I am a certified chocoholic. I still remember being wowed by the first Whitman’s Sampler I saw as a kid. And through the years I discovered M&Ms and Hershey’s chocolate bars and Godiva and See’s Chocolates – to name just a few.
The “dark side” of chocolate
So I was dismayed to learn from Green America about how much cocoa production involves child slave labor. The global chocolate market is $83 billion a year, of which the cocoa farmers get a pittance.
This past Christmas was the first where my family skipped our usual boxes of Godiva’s and See’s. My daughter was not happy, but as a high school student she is old enough to understand that feeding our “sweet teeth” should not come at the expense of children.
Since learning about this issue, I’ve paid attention to some of the big chocolate companies. I was underwhelmed by Hershey’s response, which was to drag their feet for years and then announce in 2012 that they would source 100% Fair Trade cocoa by 2020. That’s an 8 year lead time. In the life of a child, 8 years is an eternity. And who really “recovers” from being a slave?
But there is some recent good news to share:
- Harry Potter fans persuaded Warner Bros. Studio to source ALL of the cocoa for their chocolates from Fair Trade sources by the end of 2015. That’s this year. If you’ve read the Harry Potter books, you know that magical chocolate frogs figure prominently.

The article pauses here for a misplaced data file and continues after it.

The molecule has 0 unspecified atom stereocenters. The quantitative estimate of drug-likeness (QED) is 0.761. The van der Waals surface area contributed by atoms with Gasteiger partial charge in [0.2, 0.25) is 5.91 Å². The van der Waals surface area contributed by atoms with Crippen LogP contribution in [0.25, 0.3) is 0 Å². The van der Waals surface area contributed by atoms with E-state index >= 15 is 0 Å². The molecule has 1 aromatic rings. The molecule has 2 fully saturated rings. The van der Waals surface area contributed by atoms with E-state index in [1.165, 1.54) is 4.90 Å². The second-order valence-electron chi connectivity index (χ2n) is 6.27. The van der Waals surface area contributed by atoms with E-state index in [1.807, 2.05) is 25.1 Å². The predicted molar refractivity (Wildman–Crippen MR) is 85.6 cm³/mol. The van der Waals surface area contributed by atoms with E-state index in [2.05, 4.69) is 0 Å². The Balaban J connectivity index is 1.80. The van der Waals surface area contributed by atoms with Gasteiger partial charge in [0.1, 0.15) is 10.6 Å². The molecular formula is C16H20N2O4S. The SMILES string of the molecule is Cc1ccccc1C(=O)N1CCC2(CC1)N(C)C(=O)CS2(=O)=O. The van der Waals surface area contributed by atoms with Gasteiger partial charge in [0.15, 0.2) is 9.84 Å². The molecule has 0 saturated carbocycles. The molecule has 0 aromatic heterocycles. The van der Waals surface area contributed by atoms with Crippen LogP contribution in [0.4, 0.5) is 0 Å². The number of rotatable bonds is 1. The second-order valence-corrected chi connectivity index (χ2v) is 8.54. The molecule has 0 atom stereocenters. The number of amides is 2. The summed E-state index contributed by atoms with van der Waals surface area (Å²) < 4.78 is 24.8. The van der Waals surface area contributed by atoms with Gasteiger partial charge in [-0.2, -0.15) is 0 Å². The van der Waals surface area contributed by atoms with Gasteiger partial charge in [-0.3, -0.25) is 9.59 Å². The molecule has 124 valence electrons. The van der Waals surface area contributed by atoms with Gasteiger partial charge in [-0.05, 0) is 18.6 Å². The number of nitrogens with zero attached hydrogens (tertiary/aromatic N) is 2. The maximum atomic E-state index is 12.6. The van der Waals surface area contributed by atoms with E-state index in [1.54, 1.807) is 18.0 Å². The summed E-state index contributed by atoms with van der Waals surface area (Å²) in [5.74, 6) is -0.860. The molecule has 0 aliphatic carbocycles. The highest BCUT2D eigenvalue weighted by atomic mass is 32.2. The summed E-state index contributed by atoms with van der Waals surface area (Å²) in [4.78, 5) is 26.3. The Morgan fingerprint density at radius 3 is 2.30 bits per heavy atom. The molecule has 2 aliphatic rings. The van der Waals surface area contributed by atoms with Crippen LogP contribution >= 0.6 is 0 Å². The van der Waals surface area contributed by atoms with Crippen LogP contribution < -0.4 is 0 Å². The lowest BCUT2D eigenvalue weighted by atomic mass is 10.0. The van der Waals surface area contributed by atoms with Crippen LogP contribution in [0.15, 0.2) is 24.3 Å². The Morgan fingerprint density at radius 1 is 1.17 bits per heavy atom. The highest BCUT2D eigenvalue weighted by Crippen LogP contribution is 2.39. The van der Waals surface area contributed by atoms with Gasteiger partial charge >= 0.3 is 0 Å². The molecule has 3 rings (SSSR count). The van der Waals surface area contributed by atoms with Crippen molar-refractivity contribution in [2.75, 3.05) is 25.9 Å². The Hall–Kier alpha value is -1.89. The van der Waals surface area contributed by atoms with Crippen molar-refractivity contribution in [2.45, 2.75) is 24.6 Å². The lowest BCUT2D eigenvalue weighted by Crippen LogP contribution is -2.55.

- Hershey just announced that they are ahead of schedule in sourcing their cocoa from Fair Trade sources. “30 percent of their globally sourced cocoa was independently certified and verified in 2014—this reflects an accelerated pace for achieving its goal of sourcing 100 percent of its cocoa supply from certified and sustainable cocoa farms by 2020.” That’s still not fast enough, but it’s better.
I’ve often wondered why can’t we grow cocoa beans here in the US. There’s huge demand for it, it’s healthy for you in moderation, and we’d eliminate the emissions that currently arise from shipping beans by boat across the Atlantic. I’m sure there’s an agricultural scientist out there who knows why that won’t work. But if urban dwellers can grow their produce on their apartment walls, then there must be opportunities to grow the much-beloved cocoa bean in news ways and places.
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